Doing Your Part: Career Lessons Learned From “The Last Dance”

June 17, 2020 Edward Rivera

It’s been about a month since ESPN’s “The Last Dance” took the world by storm. The 10-part documentary, which chronicled the rise of the Chicago Bulls from irrelevance in the early 80s to becoming one of the most recognized franchises in all of sports, had fans captivated and glued to their couches every Sunday night. As much as the 5-week special was about the life of living legend Michael Jordan and his rise to greatness, the documentary did a great job of highlighting one thing: he didn’t do it alone. Don’t get us wrong and it goes without saying, Jordan is in a class of his own. However, to be on a successful team, whether on a court or in an office, everyone has to do the part. 

Build the right team

We all can’t be a Michael Jordan. We may want to, but it’s not always possible.  That’s just how it is. But that doesn’t mean we can’t be as effective and essential to our teams. If you’re a manager, why not be a Jerry Krause or a Phil Jackson? Krause, the Bulls’ General Manager who built the teams, was seen as a villain of sorts throughout the documentary but was great at his job. He drafted the right players, made the right trades, and (occasionally) extended the right contracts. As a manager, you’re not only in charge of overseeing your team, but you’re also responsible for ensuring that you have the right players on your team in the first place. Bringing in professionals that will give the company 100% at all times to their job is vital, as is making the tough decisions to make personnel changes to benefit the team.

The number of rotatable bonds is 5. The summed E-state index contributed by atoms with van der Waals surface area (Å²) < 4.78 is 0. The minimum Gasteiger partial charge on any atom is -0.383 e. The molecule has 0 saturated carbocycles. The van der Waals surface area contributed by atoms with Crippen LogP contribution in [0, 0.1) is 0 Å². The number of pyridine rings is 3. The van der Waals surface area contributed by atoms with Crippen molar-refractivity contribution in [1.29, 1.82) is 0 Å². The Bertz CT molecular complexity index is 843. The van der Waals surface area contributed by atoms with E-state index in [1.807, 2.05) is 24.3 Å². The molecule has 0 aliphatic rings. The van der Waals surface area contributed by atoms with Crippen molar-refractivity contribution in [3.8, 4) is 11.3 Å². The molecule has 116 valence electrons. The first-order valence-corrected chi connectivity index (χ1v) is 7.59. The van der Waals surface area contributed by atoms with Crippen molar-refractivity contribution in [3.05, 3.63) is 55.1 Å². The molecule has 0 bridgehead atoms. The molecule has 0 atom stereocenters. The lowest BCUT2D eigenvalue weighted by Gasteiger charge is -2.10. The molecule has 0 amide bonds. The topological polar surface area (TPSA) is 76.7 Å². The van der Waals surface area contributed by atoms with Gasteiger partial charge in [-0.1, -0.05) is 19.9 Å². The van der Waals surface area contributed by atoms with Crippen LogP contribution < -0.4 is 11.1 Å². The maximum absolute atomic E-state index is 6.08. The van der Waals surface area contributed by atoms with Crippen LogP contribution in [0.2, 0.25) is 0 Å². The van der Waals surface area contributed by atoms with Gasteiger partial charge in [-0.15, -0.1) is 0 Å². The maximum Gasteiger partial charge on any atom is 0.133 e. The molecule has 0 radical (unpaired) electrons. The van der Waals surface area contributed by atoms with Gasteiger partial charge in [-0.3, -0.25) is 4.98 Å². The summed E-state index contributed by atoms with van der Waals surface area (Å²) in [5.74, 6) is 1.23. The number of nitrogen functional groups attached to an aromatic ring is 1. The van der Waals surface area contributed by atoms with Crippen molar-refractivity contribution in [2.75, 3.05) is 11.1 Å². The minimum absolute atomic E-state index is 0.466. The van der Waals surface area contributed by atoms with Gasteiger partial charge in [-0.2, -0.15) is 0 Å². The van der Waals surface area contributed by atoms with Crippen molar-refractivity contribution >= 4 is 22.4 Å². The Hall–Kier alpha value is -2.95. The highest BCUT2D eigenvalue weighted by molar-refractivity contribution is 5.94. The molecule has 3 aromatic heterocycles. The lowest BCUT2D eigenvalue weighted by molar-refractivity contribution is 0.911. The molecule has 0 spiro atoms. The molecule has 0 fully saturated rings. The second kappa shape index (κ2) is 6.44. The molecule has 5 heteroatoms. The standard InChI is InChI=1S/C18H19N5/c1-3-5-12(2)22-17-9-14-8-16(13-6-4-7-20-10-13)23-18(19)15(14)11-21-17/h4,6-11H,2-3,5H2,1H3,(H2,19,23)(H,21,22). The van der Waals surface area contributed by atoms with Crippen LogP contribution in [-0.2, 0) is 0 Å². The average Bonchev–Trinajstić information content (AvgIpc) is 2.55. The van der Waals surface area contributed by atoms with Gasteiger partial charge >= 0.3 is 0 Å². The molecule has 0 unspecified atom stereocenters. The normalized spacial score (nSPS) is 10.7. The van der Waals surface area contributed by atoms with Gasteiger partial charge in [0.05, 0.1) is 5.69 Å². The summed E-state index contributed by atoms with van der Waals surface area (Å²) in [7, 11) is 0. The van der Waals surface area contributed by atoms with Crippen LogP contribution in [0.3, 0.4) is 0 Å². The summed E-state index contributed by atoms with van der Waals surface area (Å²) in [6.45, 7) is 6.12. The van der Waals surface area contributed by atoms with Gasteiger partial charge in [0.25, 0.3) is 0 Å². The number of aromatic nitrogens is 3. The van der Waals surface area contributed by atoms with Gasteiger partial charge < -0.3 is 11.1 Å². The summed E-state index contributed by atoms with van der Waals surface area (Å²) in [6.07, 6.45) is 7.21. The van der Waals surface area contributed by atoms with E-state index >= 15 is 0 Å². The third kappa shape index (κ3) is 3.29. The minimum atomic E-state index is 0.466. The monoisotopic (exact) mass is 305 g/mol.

Set up a game plan

If you want to be a Phil Jackson, then it’s all about the Xs and Os. The “Zen Master” himself, Jackson was a genius when putting together plays for his teams. Using the infamous “triangle offense”, he created gameplans that would not only expose the other team’s weaknesses but highlight and emphasize his team’s advantages. As a Jackson-like manager, you have to put your employees in the right positions to excel as individuals, but also as a cohesive unit. Observing and monitoring each employee’s work ethic and efficiency is key. You might have an employee who, while good at the job, has been doing it the same way for the last few years. If there’s a way for their work to be done more effectively and compliment the team as a whole, tweak it accordingly. The thing about the triangle offense is that no matter where you’re positioned on the court, you’re in a spot where you can help your team score. As a manager, don’t be afraid to make those adjustments as needed, whether they’re big or small. The end goal is always to win.

Step out of the (comfort) zone and adapt